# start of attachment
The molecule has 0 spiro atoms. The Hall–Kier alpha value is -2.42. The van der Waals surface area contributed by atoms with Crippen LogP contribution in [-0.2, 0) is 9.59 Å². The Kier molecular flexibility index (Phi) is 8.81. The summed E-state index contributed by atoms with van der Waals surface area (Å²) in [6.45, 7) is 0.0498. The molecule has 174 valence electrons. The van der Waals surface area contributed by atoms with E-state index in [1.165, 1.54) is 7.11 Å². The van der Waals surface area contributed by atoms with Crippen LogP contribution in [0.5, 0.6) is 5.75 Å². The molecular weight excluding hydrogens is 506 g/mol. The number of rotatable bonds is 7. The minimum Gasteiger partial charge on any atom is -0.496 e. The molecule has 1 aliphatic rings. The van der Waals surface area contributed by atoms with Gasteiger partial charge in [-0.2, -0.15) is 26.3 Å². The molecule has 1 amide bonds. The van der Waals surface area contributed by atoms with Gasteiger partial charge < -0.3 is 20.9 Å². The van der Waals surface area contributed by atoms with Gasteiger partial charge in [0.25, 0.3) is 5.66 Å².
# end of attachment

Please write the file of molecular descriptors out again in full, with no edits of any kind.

The molecule has 0 spiro atoms. The Hall–Kier alpha value is -2.42. The van der Waals surface area contributed by atoms with Crippen LogP contribution in [-0.2, 0) is 9.59 Å². The Kier molecular flexibility index (Phi) is 8.81. The summed E-state index contributed by atoms with van der Waals surface area (Å²) in [6.45, 7) is 0.0498. The molecule has 174 valence electrons. The van der Waals surface area contributed by atoms with E-state index in [1.165, 1.54) is 7.11 Å². The van der Waals surface area contributed by atoms with Crippen LogP contribution in [0.5, 0.6) is 5.75 Å². The molecular weight excluding hydrogens is 506 g/mol. The number of rotatable bonds is 7. The minimum Gasteiger partial charge on any atom is -0.496 e. The molecule has 1 aliphatic rings. The van der Waals surface area contributed by atoms with Gasteiger partial charge in [-0.2, -0.15) is 26.3 Å². The molecule has 1 amide bonds. The van der Waals surface area contributed by atoms with Gasteiger partial charge < -0.3 is 20.9 Å². The van der Waals surface area contributed by atoms with Gasteiger partial charge in [0.25, 0.3) is 5.66 Å².